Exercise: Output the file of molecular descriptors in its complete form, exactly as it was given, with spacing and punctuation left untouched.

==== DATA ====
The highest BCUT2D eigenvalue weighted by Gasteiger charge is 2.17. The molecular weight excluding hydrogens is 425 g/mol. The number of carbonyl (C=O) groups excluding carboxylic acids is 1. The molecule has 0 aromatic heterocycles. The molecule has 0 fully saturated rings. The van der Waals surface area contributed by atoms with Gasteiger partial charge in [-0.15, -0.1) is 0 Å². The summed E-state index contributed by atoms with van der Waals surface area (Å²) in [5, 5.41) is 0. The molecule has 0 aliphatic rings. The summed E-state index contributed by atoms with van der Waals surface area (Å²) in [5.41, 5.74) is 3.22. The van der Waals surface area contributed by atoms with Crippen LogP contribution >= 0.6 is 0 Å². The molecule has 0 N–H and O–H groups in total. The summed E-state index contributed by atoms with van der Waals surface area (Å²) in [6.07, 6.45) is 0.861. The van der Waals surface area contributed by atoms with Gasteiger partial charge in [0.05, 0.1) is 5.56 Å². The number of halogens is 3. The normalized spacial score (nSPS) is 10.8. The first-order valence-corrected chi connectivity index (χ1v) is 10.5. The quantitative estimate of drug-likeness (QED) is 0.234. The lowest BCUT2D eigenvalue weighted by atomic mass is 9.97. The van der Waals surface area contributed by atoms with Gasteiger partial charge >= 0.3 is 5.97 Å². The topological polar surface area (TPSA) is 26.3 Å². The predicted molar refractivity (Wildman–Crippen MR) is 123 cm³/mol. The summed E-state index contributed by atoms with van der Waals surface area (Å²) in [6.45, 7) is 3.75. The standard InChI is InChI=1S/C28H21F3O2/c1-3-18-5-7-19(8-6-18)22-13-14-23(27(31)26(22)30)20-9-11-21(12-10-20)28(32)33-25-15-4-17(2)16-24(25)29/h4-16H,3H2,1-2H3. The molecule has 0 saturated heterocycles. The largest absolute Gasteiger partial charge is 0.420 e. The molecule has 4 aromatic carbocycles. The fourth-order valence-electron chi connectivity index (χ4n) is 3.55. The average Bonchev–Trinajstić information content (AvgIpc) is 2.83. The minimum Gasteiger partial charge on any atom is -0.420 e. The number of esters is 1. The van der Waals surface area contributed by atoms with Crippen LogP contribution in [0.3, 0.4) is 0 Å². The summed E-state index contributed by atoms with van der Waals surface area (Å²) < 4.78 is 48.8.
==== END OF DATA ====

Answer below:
The highest BCUT2D eigenvalue weighted by Gasteiger charge is 2.17. The molecular weight excluding hydrogens is 425 g/mol. The number of carbonyl (C=O) groups excluding carboxylic acids is 1. The molecule has 0 aromatic heterocycles. The molecule has 0 fully saturated rings. The van der Waals surface area contributed by atoms with Gasteiger partial charge in [-0.15, -0.1) is 0 Å². The summed E-state index contributed by atoms with van der Waals surface area (Å²) in [5, 5.41) is 0. The molecule has 0 aliphatic rings. The summed E-state index contributed by atoms with van der Waals surface area (Å²) in [5.41, 5.74) is 3.22. The van der Waals surface area contributed by atoms with Crippen LogP contribution >= 0.6 is 0 Å². The molecule has 0 N–H and O–H groups in total. The summed E-state index contributed by atoms with van der Waals surface area (Å²) in [6.07, 6.45) is 0.861. The van der Waals surface area contributed by atoms with Gasteiger partial charge in [0.05, 0.1) is 5.56 Å². The number of halogens is 3. The normalized spacial score (nSPS) is 10.8. The first-order valence-corrected chi connectivity index (χ1v) is 10.5. The quantitative estimate of drug-likeness (QED) is 0.234. The lowest BCUT2D eigenvalue weighted by atomic mass is 9.97. The van der Waals surface area contributed by atoms with Gasteiger partial charge >= 0.3 is 5.97 Å². The topological polar surface area (TPSA) is 26.3 Å². The predicted molar refractivity (Wildman–Crippen MR) is 123 cm³/mol. The summed E-state index contributed by atoms with van der Waals surface area (Å²) in [6.45, 7) is 3.75. The standard InChI is InChI=1S/C28H21F3O2/c1-3-18-5-7-19(8-6-18)22-13-14-23(27(31)26(22)30)20-9-11-21(12-10-20)28(32)33-25-15-4-17(2)16-24(25)29/h4-16H,3H2,1-2H3. The molecule has 0 saturated heterocycles. The largest absolute Gasteiger partial charge is 0.420 e. The molecule has 4 aromatic carbocycles. The fourth-order valence-electron chi connectivity index (χ4n) is 3.55. The average Bonchev–Trinajstić information content (AvgIpc) is 2.83. The minimum Gasteiger partial charge on any atom is -0.420 e. The number of esters is 1. The van der Waals surface area contributed by atoms with Crippen LogP contribution in [0.3, 0.4) is 0 Å². The summed E-state index contributed by atoms with van der Waals surface area (Å²) < 4.78 is 48.8.